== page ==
This type of cross-discipline skill is one of the things that gives Hackaday its variety. In that regard, consider the art store for your hacking needs and don’t forget the humble library.
Everyone’s favorite Canadian is at it again. This time, [AVE] needed to cut a large hole in a stone countertop. They making coring bits for this, but a bit this size would cost upwards of $400. Not a problem. [AvE] broke out the tools and built his own stone cutting bit.
Everything starts with a 6″ plastic pipe cap. [AvE] center drilled the cap, then threaded it. A turned down bolt makes a great arbor for this new tool. The edge of the cap was then slotted. [AvE] used a clapped out Bridgeport milling machine, but you could do the same job with a hacksaw or a Dremel tool.
The secret sauce is industrial diamonds. That’s right, this is a diamond cutting bit. [AvE] ordered 20 grams of 20-25 mesh industrial diamonds. “Mesh” defines the size of the individual diamonds — in this case around 50 microns and up. Now, how to bind diamond and plastic? Plumber’s transition cement didn’t work – the diamonds and coating just peeled off like a sunburn. The solution turned out to be JB-Weld. A liberal coating of JB-Weld on the face of the tool, a sprinkling of industrial diamonds, and the pipe cap was ready to cut.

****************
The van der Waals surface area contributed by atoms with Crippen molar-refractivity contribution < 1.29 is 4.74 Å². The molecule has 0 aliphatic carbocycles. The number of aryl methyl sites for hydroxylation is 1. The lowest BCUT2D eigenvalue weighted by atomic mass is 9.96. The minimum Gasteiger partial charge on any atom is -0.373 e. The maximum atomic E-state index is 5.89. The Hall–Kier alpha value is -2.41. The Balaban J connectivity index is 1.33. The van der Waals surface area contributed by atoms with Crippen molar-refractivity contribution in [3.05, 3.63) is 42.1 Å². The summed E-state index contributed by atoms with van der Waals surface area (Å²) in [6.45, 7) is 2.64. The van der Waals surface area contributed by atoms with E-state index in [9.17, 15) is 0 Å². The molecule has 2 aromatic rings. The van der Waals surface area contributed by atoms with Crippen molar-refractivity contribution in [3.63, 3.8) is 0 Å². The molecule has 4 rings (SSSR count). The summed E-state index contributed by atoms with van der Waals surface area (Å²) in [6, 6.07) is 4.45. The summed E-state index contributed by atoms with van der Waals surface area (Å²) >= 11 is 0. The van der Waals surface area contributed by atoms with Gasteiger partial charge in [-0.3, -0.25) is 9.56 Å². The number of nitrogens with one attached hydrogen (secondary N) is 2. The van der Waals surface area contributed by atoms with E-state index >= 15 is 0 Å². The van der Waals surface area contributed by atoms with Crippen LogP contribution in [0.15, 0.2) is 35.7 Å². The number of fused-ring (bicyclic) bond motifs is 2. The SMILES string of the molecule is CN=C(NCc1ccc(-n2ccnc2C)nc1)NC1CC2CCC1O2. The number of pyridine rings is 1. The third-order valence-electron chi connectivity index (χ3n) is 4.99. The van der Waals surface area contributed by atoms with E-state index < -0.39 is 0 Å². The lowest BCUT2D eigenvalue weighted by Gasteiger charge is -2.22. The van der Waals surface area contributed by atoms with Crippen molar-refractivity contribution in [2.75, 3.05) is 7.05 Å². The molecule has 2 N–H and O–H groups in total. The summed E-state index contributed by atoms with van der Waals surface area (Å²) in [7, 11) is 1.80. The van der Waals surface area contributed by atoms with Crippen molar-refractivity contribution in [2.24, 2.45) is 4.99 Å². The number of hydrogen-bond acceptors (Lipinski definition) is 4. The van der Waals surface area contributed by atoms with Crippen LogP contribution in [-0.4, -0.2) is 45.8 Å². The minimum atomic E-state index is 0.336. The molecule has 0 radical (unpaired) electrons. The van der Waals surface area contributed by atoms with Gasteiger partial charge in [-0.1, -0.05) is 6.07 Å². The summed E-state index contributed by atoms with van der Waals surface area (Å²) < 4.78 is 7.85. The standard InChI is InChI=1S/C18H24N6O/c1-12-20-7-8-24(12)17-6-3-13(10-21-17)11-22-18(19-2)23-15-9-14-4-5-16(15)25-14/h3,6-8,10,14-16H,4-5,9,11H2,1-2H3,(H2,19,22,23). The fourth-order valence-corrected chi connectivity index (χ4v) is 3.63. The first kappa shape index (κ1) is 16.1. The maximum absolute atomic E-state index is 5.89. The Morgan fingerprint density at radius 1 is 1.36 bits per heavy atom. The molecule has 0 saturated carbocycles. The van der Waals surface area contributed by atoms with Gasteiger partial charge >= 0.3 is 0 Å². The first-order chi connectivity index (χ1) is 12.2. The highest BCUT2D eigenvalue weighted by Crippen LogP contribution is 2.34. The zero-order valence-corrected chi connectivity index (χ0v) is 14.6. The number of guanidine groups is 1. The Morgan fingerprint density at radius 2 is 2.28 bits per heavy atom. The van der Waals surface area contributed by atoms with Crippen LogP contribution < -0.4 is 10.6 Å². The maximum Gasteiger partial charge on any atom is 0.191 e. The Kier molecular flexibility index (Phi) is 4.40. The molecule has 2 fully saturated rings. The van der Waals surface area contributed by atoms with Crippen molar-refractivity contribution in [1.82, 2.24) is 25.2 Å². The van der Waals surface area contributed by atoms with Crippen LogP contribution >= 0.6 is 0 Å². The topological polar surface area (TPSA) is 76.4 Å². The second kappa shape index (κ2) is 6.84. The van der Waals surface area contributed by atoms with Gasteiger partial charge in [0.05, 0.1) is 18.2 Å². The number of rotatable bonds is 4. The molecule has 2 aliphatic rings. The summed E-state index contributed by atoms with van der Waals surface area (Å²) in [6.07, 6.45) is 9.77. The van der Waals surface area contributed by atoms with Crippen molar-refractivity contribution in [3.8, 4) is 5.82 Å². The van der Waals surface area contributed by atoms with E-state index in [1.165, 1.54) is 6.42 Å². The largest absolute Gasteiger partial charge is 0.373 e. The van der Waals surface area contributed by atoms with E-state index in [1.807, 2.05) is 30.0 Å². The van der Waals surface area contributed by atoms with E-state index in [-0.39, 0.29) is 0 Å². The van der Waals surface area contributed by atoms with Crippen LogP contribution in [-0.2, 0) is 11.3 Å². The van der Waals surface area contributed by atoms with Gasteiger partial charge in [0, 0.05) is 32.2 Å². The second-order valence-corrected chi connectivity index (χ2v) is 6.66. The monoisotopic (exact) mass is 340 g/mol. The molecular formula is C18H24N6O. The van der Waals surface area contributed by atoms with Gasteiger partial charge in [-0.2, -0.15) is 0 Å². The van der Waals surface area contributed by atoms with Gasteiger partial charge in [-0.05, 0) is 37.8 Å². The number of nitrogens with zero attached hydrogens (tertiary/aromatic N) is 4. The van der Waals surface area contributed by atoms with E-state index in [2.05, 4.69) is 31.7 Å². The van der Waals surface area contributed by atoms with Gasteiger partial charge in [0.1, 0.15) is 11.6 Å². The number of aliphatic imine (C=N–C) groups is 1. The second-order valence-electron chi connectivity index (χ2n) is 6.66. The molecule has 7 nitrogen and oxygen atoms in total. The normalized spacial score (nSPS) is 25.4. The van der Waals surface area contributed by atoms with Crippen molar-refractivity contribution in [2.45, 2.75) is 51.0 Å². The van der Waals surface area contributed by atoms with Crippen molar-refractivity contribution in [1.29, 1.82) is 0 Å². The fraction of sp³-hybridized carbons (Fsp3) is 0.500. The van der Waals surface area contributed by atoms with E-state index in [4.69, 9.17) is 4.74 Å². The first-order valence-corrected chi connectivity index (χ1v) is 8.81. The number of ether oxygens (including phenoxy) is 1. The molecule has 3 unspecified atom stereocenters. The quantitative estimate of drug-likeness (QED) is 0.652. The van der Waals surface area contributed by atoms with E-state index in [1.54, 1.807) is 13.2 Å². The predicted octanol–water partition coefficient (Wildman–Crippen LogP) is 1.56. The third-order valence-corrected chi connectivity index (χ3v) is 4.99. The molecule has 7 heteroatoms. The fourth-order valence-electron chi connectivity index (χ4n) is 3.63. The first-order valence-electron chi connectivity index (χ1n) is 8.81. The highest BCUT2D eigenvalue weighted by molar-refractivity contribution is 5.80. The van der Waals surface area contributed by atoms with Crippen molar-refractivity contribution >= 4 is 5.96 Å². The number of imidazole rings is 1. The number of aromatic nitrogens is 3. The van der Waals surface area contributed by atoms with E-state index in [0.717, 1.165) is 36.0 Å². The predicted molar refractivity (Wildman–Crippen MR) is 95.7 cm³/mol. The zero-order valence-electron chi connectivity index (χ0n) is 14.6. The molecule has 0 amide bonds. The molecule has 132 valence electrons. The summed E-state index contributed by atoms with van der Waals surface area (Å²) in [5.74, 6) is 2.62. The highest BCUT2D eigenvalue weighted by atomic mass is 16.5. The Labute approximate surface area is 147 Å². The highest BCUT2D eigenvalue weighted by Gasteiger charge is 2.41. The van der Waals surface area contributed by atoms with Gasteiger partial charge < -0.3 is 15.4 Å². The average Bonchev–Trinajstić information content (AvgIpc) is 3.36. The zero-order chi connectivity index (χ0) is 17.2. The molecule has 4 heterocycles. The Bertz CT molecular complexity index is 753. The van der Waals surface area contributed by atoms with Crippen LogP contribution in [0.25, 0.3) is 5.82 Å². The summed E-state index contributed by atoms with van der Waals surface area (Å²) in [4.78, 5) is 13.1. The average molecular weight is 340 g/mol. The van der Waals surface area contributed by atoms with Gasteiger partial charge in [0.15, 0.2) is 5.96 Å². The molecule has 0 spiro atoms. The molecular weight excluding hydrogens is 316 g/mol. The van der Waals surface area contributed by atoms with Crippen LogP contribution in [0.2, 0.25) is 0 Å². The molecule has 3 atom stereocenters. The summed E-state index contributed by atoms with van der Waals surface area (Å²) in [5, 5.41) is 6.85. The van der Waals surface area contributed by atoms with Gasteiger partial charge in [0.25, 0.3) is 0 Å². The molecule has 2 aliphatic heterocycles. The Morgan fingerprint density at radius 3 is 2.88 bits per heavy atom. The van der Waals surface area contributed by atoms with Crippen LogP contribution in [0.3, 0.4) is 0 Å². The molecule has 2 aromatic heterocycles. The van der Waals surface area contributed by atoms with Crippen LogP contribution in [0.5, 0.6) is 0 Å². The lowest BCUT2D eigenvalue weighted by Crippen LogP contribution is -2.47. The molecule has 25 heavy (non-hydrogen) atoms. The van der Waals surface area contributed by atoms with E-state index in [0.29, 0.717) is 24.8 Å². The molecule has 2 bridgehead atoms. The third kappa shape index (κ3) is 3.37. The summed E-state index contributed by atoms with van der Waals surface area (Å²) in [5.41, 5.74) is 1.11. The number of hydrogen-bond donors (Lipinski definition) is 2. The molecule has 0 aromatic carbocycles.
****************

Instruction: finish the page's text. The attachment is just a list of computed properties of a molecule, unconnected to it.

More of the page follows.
The cutting operation was slow, steady, and lots of cooling water. [AvE] made it most of the way through his countertop before having to refurbish his bit.
[AvE] usually is a man of many words, as can be seen in this post about his EDM machine. This time though, he gave us the silent treatment — an entire video with no words, set to classical music. It’s great seeing YouTubers step outside their comfort zone and trying something new.
Continue reading “Cutting Stone With A Diamond Bit Built From Plumbing Parts”
It used to be pretty keen to stuff a radio receiver into an Altoid’s tin, or to whip up a tiny crystal receiver from a razor blade and a pencil stub. But Harvard researchers have far surpassed those achievements in miniaturization with a nano-scale FM receiver built from a hacked diamond.
As with all such research, the experiments in [Marko Lončar]’s lab are nowhere near as simple as the press release makes things sound. While it’s true that a two-atom cell is the minimal BOM for a detector, the device heard belting out a seasonal favorite from [Andy Williams] in the video below uses billions of nitrogen-vacancy (N-V) centers. N-V centers replace carbon atoms in the diamond crystal with nitrogen atoms; this causes a “vacancy” in the crystal lattice and lends photoluminescent properties to the diamond that are sensitive to microwaves. When pumped by a green laser, incident FM radio waves in the 2.8 GHz range are transduced into AM fluorescent signals that can be detected with a photodiode and amplifier.
The full paper has all the details, shows that the radio can survive extreme pressure and temperature regimes, and describes potential applications for the system. It’s far from a home-gamer’s hack at this point, but it’s a neat trick and one to watch for future exploitation. In the meantime, here’s an accidental FM radio with a pretty small footprint.
Continue reading “Hacked Diamond Makes Two-Atom Radio”